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Snapchat to Lay Off 1300 Jobs and 20% of Its Workforce

Laid off employees in the U.S. will receive four months of compensation replacement

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Ishita Chakraborty
Ishita Chakraborty
Editor-in-Chief at Transcontinental Times, Computer Science Graduate, PG diploma in Journalism and Mass communication. Ishita is a youth activist for PETA India, President of Girlup IWO, and a linguaphile. She covers social issues, politics, UN initiatives, sports, and diversity.

UNITED STATES: Due to a drop in advertising, social media giant Snapchat has announced it will let go of 1300 employees or 20% of its global workforce.

The company said its most recent quarterly revenue growth of 8% was “well below” expectations and that the cuts were part of a worst-case scenario plan because it expected the weak advertising market to continue to affect it in the coming year.

Snapchat CEO wants to avoid ongoing losses

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Evan Spiegel, the CEO of Snap and husband of Australian model Miranda Kerr, told staff that the company had anticipated a ten-fold increase in revenue and a doubling of its social media following, but that neither had happened.

He sent an email to the staff explaining the situation, saying, “Unfortunately, given our current lower rate of revenue growth, it has become clear that we must reduce our cost structure to avoid incurring significant ongoing losses.”

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“While we have built substantial capital reserves and have made extensive efforts to avoid reductions in the size of our team by reducing spend in other areas, we must now face the consequences of our lower revenue growth and adapt to the market environment.”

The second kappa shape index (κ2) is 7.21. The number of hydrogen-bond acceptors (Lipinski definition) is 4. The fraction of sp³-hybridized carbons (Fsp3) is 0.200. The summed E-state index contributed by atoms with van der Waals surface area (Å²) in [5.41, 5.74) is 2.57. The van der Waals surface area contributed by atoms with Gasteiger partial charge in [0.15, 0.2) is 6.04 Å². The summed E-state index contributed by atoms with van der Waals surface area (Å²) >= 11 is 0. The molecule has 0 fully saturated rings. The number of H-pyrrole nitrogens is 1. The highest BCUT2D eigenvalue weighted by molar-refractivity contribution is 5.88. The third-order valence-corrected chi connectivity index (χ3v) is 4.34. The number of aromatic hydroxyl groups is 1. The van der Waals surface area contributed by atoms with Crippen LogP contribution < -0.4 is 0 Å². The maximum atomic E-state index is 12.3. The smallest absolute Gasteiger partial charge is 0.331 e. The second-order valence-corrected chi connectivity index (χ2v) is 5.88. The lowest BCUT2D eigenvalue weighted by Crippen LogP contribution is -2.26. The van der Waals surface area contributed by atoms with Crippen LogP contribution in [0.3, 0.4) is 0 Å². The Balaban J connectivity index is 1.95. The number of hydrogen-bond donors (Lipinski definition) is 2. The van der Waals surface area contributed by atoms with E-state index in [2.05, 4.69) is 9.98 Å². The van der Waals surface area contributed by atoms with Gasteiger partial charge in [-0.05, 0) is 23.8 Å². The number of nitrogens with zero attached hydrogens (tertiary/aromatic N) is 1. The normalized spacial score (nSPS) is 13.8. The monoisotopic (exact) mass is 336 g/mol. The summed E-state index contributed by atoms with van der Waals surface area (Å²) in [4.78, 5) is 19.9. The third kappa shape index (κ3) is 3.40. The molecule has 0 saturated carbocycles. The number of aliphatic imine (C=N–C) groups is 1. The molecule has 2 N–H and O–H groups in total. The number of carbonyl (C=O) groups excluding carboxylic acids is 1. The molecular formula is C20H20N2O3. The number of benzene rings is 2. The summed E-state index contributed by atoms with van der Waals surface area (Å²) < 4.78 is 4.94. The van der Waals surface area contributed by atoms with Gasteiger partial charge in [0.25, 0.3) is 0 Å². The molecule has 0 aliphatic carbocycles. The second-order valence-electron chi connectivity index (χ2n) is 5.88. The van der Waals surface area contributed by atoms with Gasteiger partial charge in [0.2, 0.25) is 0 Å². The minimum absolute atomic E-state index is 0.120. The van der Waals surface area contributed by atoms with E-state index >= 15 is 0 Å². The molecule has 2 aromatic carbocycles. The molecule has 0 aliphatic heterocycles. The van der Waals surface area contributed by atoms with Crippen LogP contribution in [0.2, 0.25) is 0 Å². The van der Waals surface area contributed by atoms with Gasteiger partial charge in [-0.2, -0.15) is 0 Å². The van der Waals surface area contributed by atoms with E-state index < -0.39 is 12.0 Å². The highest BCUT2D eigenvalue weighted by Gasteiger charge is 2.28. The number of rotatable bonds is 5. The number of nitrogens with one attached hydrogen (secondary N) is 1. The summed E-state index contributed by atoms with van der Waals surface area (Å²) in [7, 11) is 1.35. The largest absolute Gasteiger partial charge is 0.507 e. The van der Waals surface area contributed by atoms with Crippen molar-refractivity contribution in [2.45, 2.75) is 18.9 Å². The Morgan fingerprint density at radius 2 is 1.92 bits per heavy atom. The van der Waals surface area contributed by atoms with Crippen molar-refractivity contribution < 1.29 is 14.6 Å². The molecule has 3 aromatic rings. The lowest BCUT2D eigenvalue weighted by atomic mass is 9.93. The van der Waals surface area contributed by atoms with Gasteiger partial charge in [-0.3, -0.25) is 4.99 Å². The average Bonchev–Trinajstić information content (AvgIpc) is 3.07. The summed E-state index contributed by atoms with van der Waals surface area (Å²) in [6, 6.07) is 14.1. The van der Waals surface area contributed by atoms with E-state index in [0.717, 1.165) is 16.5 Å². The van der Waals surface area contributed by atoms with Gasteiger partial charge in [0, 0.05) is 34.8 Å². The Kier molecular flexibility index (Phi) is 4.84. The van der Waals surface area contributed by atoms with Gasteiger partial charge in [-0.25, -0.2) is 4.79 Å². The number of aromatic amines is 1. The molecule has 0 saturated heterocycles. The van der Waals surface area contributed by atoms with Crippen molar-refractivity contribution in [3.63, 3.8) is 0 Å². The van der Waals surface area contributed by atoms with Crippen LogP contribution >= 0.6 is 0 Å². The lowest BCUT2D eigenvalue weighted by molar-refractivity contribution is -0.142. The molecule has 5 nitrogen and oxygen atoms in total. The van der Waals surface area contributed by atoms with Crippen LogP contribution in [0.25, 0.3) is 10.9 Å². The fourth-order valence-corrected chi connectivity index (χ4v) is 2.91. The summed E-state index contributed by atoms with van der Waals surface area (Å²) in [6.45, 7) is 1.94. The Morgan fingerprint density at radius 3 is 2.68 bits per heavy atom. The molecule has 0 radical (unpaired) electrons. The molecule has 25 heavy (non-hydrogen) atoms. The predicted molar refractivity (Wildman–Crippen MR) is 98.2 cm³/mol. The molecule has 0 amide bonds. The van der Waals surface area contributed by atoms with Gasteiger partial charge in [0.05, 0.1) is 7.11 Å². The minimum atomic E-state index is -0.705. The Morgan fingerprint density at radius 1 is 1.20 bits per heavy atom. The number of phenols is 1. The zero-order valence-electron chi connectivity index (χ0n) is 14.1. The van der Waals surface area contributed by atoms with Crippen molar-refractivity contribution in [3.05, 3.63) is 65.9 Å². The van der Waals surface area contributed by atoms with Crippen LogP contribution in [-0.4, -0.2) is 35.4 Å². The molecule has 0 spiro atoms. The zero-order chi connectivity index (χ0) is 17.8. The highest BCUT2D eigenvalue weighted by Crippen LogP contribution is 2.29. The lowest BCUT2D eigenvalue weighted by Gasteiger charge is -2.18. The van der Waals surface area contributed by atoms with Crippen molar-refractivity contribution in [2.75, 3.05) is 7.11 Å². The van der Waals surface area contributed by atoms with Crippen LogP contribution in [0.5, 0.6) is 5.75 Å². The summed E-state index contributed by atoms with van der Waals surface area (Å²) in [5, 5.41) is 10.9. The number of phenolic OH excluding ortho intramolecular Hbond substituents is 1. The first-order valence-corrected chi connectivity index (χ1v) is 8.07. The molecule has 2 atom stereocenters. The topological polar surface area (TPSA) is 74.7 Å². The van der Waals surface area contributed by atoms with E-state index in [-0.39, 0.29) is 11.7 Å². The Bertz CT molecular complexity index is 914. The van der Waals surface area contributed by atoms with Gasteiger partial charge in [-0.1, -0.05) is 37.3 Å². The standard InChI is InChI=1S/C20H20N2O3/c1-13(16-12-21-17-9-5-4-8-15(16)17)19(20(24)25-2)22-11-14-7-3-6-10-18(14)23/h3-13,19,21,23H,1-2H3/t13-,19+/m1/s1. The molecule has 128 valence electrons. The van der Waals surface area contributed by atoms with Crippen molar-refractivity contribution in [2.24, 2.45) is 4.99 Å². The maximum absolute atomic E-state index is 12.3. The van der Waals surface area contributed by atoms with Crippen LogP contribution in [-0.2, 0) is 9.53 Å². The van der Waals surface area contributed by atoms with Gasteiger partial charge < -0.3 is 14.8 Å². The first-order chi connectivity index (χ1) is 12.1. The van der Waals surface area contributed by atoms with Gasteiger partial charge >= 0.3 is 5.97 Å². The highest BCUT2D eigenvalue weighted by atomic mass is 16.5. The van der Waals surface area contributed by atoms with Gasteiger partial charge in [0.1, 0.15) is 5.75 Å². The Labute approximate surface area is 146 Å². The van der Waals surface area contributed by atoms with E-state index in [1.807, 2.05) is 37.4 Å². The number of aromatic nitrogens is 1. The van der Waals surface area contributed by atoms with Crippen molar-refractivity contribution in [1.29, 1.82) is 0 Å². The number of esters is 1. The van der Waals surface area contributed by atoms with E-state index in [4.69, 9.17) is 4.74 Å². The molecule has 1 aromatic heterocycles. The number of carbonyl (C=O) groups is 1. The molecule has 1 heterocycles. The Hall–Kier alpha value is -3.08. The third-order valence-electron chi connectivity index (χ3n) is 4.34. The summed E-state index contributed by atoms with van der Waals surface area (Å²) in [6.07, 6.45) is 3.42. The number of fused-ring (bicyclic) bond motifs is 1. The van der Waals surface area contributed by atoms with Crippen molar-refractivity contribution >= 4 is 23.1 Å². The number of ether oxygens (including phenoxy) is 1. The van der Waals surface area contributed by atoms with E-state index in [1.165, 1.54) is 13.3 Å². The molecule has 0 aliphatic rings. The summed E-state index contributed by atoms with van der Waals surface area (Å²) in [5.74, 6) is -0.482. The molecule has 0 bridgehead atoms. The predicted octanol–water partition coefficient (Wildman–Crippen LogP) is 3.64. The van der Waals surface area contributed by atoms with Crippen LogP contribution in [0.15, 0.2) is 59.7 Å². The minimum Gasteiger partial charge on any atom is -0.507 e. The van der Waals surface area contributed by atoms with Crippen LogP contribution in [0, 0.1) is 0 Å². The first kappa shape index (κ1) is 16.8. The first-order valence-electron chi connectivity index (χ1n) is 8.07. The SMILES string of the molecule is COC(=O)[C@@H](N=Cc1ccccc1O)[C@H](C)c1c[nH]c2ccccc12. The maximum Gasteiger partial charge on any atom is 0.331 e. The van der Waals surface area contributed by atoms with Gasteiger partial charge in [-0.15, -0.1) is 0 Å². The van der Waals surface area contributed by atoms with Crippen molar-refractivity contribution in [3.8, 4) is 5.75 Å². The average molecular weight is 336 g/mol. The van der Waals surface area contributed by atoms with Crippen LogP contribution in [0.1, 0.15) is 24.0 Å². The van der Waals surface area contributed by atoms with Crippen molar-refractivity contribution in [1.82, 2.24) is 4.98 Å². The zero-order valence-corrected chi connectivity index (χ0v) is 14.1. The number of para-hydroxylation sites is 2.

Laid off employees in the U.S. will receive four months of compensation replacement, plus financial assistance to enroll in COBRA, Snap says.

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Spiegel disclosed that the company would wind down its social mapping app Zenly and stop investing in projects like its augmented reality glasses, mobile games, mini-apps, and its drone camera, Pixy.

Its Originals division, which had produced content from renowned creators like Bunim/Murray and stars like Megan Thee Stallion and Anthony Joshua, was also on the chopping block.

A different option was the 2020 purchase of the UK startup Voisey, which provided instrumentals that you could mix with your voice to create quick music tracks and videos.

Spiegel expressed his regret over the layoffs but said they were necessary to “ensure the long-term success” of the company. “The extent of the cuts would vary for each team,” he said.

“Overall, the size of our team will remain larger than it was at this time last year.”

He added that “the friendship and camaraderie” at the company “make these changes particularly painful”.

Since the start of the year, Snap’s stock price has lost nearly 80% of its value, and the company had warned that cost-cutting measures would be necessary following a profit warning in May.

North America accounts for more than two-thirds of its revenue, but the company claimed that supply chain disruptions, a labour shortage, and high inflation were hurting advertisers.

Similar to other tech firms, Snap ramped up hiring during the pandemic, growing its workforce from about 3427 full-time employees in March 2020 to 6446 in the most recent quarter, a 38% increase from the same period in 2019.

Although it has more daily users than Twitter (347 million), Snapchat has only ever made a profit once since going public on the US stock exchange in 2017.

Tech firms are laying off employees

In response to the economic downturn, a number of Australian tech companies have also reduced staff this year.

One of them involved Linktree, an Australian social media startup recently valued at $1.78 billion and laid off 17% of its employees worldwide, as it disclosed this month.

After that, disability startups emerged. Despite raising $40 million in funding at the end of last year, Hireup laid off 10% of its staff in August.

In the meantime, one out of every five employees at the Brisbane-based cryptocurrency company Swyftx were let go.

Immutable, a $3.5 billion-valued cryptocurrency platform, came under fire earlier this month for firing 17% of its gaming division employees while continuing to “hire aggressively” in the wake of raising $280 million in funding in March.

Also Read: US Economy Shrinks for a Second Quarter, Sparks Fears of Imminent Recession

Author

  • Ishita Chakraborty

    Editor-in-Chief at Transcontinental Times, Computer Science Graduate, PG diploma in Journalism and Mass communication. Ishita is a youth activist for PETA India, President of Girlup IWO, and a linguaphile. She covers social issues, politics, UN initiatives, sports, and diversity.

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